This Philly developer created an app to make SEPTA wait times easier

This Philly developer created an app to make SEPTA wait times easier

Have you ever waited a million years for the bus?

While a solution to SEPTA’s weird schedules and delays has yet to be devised, an app created by a man in Philadelphia could make commuting a little less painful.

Software developer Cory Popp is behind Next to Arrive, a simplistic mobile app that tells you how many minutes the bus will arrive. The app is also available as a widget if you want the information clearly displayed on your home screen. Next To Arrive is available for free on the Apple App Store for all iPhone users.

Popp said she takes the bus with her kids every day and always tries to get them out the door.

“It’s just a fun thing I wanted to do really quickly so I could tell myself how many minutes we have until the next bus arrives,” he told “And I keep showing them, ‘Oh, it’s only six minutes, we better get out the door.’

Popp previously worked in video production for about a decade (you can check out some of his work), but about a year ago he decided it was time for a switch and started teaching himself software development. The application framework uses WidgetKit and is written in Swift. The app pulls real-time information and transit schedules from SEPTA’s public API. The same information allowed in other SEPTA-related projects, such as technologist Doug Muth’s Is SEPTA Fucked?

“A lot of it was a portfolio piece when I’m looking for a job,” Popp said. “Just something to show people, an example of what I can do, and an excuse to teach myself new skills.”

Phone screen.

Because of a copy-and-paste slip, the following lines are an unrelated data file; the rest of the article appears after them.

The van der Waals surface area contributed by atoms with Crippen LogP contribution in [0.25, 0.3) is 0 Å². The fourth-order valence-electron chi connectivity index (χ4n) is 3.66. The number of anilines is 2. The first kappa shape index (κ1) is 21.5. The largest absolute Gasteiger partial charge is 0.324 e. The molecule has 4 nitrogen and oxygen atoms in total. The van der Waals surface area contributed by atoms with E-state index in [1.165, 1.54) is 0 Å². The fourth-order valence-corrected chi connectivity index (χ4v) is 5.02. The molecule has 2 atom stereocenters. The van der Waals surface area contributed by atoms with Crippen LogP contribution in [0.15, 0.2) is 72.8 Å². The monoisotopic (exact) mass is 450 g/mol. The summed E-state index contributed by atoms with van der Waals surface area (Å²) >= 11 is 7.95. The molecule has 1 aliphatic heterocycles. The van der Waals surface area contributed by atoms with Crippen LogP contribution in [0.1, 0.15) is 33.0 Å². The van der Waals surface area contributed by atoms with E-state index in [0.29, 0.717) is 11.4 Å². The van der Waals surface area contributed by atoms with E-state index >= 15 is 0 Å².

The Next Arrival widget. (Courtesy photo)

Currently, the app only applies to bus routes and some trolleybuses. When you download the app, you can select the transport line you want and the stop you will board at. Next To Arrive displays how many minutes the next bus or trolley will arrive. iPhone users can set the app as a widget on their home screen to see at a glance how long it is until the next bus arrives.

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Popp said that in the future, he would like to be able to select more stops, so that, for example, he can see the waiting time for buses to and from work.

“It’s not a fortune teller, it just slips off the schedule that’s posted online, so it’s not live information,” he said. “But if you’re wondering, oh, when do I leave the house to catch the next bus?” This is a great use for that.”

Sarah Huffman is a 2022-2023 Fellow at Report for America, The Groundtruth Project, an initiative that pairs young journalists with local news outlets. This position is supported by the Lenfest Institute for Journalism.


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